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By Tom Reese, ASA, Consulting Actuary

As published by the Patriot News on May 27, 2012

While the economy struggles along at a tepid rate of recovery, many families continue to face financial pressures. As mortgage payments, healthcare bills, tuition, or daily living expenses mount, there is a temptation to look to retirement accounts as a source of immediate funds. In fact, people are increasingly taking early withdrawals from their retirement accounts to pay short-term expenses. People are also tempted to cash out of their 401(k)s when they are leaving or changing jobs, rather than rolling them into a 401(k) at a new job or another qualified retirement account.

Turning to a 401(k) in order to meet an immediate financial need has negative short-term and long-term repercussions for financial planning. The tax penalties for such withdrawals will reduce the amount of cash you actually receive, and the reduction in your 401(k) account will result in “reduced” or “lost” tax-deferred growth over the life of your career, leaving you even further behind in your efforts to build wealth for retirement.

Let’s take a look at how taking an early withdrawal from a retirement fund impacted Bob, who just turned 40. Bob’s account balance was worth $80,000, and his 401(k) plan allowed him to take a hardship withdrawal of $25,000 to help pay for his son’s college tuition. However, Bob not only had to pay taxes on his withdrawal, but he also had to pay a 10% penalty. After taxes and penalties were accounted for, Bob lost nearly one-third of his withdrawal to taxes.

After taking the hardship withdrawal, Bob’s 401(k) account earned 6% annually until he retired at age 65. His account grew to over $236,000. However, if he had not taken the withdrawal, his account would have grown to greater than $343,000, a difference over $100,000.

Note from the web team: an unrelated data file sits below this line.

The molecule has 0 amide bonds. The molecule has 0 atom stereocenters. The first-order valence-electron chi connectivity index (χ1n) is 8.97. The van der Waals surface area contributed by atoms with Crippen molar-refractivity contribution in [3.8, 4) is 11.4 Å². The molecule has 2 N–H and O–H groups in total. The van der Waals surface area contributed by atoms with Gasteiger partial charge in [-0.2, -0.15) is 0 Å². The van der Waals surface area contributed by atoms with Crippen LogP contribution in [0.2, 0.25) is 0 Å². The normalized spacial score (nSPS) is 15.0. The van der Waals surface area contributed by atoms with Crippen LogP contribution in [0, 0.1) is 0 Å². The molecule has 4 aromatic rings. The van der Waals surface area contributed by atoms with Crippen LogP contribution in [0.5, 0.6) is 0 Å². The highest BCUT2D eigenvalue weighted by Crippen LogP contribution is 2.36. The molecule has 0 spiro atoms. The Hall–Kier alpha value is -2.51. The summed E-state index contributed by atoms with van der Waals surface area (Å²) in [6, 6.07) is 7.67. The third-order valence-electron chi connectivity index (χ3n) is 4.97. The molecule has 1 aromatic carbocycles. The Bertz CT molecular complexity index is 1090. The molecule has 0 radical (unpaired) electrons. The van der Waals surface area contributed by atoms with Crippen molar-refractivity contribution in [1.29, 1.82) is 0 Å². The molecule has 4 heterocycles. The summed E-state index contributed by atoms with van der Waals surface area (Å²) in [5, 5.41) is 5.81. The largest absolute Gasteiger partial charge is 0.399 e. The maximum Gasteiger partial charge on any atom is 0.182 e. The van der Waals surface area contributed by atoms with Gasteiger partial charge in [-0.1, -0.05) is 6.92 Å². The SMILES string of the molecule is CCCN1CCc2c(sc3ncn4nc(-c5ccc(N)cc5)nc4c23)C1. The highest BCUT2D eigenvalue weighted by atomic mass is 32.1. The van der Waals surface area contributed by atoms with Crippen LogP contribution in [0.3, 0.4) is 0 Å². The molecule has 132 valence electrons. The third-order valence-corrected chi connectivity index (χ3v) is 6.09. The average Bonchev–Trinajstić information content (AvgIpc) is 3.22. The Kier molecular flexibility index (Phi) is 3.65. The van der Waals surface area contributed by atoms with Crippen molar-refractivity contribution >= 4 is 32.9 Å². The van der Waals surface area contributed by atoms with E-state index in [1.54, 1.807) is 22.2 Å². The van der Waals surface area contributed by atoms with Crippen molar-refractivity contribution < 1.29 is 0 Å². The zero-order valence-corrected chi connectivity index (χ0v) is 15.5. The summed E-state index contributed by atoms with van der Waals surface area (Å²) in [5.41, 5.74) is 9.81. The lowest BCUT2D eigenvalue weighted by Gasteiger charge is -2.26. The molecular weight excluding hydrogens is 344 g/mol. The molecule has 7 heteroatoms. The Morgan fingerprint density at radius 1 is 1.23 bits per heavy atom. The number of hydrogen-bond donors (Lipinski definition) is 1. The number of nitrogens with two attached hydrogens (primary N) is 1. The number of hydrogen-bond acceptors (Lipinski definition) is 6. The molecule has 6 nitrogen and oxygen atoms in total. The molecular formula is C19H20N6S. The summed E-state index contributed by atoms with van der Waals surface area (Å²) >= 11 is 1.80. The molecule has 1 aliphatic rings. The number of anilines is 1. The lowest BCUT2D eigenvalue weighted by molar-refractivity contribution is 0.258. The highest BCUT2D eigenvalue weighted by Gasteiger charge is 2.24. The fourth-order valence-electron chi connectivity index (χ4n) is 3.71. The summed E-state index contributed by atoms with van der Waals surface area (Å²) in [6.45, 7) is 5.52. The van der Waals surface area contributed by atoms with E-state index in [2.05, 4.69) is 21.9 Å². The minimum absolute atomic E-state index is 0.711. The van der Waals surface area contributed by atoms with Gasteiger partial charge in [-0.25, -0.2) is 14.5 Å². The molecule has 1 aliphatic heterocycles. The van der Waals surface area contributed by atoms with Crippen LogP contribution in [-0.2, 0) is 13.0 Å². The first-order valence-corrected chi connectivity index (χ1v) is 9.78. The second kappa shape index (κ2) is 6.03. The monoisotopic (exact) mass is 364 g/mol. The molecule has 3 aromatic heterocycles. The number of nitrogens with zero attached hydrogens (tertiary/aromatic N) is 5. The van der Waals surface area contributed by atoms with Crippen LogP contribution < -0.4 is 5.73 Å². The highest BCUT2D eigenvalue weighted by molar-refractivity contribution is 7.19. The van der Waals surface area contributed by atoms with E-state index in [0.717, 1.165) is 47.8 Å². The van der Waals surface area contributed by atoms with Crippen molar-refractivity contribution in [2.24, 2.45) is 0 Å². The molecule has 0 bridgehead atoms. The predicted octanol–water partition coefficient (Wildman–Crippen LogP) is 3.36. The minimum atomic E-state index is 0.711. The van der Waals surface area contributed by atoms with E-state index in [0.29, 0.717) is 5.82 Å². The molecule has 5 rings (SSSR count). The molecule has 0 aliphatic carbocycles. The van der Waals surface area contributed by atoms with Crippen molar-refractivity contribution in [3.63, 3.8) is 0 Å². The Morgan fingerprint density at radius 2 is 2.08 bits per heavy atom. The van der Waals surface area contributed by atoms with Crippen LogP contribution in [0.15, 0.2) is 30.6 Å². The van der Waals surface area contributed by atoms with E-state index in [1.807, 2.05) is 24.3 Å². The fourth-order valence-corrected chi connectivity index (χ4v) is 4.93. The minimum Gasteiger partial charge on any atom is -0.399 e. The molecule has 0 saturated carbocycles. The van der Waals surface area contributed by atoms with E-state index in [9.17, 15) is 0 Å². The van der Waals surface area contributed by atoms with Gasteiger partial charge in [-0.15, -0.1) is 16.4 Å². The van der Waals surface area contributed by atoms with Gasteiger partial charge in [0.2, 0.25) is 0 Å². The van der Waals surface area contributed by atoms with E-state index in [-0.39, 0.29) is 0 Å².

So what else could Bob – or anyone in financial need – have done to meet immediate financial needs without jeopardizing his retirement future?

First, determine if the money is for a necessary need, or just for an item that would be nice to have. Avoid tapping into a 401(k) for nonessential items.

Second, examine all other options for funds. Interest rates are very low for loans or refinancing. Those with a good credit rating should pursue these possibilities before considering an early withdrawal from a retirement plan. If the need is education-related, pursue low-interest education loans, grants and scholarships, or talk to family members for help.

Third, if all else fails, consider taking a loan from a 401(k), which is preferable to an outright withdrawal. A loan from a 401(k) plan does not incur taxes if it is paid off on a timely basis.

When people leave or change jobs, they are faced with making some important decisions. One question their former employer will ask is what they want to do with their 401(k). This may come as a pleasant surprise to have immediate access to monies that were previously untouchable. They may begin thinking about how they could use their 401(k) to purchase a new car or remodel the bathroom, or possibly cover general living expenses. However, the same consequences apply. If you receive the cash, you will be taxed on the withdrawal and may be subject to a 10% penalty tax if you are under age 59 ½.

Consider rolling your account to an IRA or to your new employer’s 401(k) if they have one. It may make sense to leave your 401(k) untouched with your previous employer until you find a new place to rollover your account.

The takeaway here is that we cannot overemphasize the importance of thinking long-term, particularly in uncertain economic times. For many, the concept of a retirement and savings account has become blurred, when in reality the funds set aside for retirement are meant to be set aside over the long-term to grow. The challenge becomes how to grow your retirement fund on a tax-deferred basis, and to tap in to other means with a less negative long-term impact if you find yourself temporarily out of the workforce or with an unplanned financial need.

Too often the mentality is to use the money now, jeopardizing its intended use for retirement savings. The tax penalties of taking an early withdrawal are significant, and they dramatically erode the results of all your hard work in putting away funds for retirement. The IRS taxes such withdrawals because it wants to discourage people from siphoning off their 401(k)s. Given the decline in company pensions and pressures on the Social Security system, 401(k)s are considered the primary savings vehicles for retirement. This makes it that much more important to think long-term and place your short-term need within your broader financial plan.

Reese, T. (2012, May 27). Pressed for cash? Switching jobs? Don’t touch that retirement fund. Conrad Siegel Actuaries. Retrieved June 1, 2012, from